DITCHING DIG­I­TAL DE­VICES

Life & Style Weekend - - HOME - WORDS: TRACEY HORDERN

Most of us spend more time look­ing at our screens, tele­vi­sion, lap­tops and tablets than is pos­si­bly healthy, both phys­i­cally and emo­tion­ally. As a re­sult, one of the fastest grow­ing in­te­rior trends is all about cre­at­ing ded­i­cated, in­ti­mate tech­nol­ogy-free spa­ces in our homes. While this trend is not about ad­vo­cat­ing ditching our new, flat-screen tele­vi­sions, lap­tops, tablets or smart­phones, it is about cre­at­ing at least one tech­nol­ogy-free liv­ing space that re­volves around hu­man, rather than dig­i­tal, con­nec­tion in our homes.

De­fined liv­ing spa­ces are re­turn­ing as a con­tem­po­rary ar­chi­tec­tural fea­ture. Th­ese are spa­ces de­signed with­out the space for a tele­vi­sion to al­low more hu­man in­ter­ac­tion in the home.

Many house­holds now in­sist on tech­nol­ogy-free fam­ily din­ing ex­pe­ri­ences and a ded­i­cated din­ing room can help us to break that dig­i­tal con­nec­tion. This trend is also ex­tend­ing to our liv­ing rooms. TVS are now of­ten del­e­gated to a me­dia room, al­low­ing the liv­ing space to be a place of en­ter­tain­ing and con­ver­sa­tion.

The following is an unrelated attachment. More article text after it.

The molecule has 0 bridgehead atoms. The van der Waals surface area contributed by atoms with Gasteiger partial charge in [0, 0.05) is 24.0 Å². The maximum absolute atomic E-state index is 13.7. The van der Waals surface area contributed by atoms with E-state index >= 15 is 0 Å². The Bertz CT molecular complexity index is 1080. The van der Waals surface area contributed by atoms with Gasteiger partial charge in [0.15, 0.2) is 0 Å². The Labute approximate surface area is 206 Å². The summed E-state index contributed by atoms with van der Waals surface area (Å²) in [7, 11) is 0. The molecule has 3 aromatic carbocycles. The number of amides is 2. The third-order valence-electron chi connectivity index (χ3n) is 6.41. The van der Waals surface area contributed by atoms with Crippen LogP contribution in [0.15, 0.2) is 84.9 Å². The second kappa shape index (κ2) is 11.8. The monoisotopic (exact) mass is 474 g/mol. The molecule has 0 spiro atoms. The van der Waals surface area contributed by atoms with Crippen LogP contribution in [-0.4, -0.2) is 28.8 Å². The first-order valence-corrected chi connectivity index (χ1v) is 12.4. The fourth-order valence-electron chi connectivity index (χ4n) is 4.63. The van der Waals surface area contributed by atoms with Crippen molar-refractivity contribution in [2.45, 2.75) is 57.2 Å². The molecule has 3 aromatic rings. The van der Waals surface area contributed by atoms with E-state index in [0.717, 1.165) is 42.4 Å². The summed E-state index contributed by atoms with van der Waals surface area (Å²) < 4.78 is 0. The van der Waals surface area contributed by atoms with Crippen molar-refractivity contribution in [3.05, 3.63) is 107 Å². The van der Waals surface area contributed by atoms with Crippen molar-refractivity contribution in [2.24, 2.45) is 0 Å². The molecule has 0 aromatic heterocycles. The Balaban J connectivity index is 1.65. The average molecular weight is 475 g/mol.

This trend is re­flected in re­laxed fur­ni­ture and styles, from deeply soft vel­vet so­fas, to com­fort­able day beds, sheep­skin rugs and lush floor cush­ions. Add to that mix some wel­com­ing, colour­ful and tac­tile decor and soft fur­nish­ings for a style of re­lax­ing with fam­ily and friends at home.

You can ex­tend that wel­com­ing theme of dig­i­tal-free, hu­man con­nec­tion to in­clude house guests. Fresh cut flow­ers and plants, as well as a stack of well-cho­sen books on bed­side ta­bles will in­vite guests to ditch the elec­tron­ics and re­vert to old-school read­ing and re­lax­ing.

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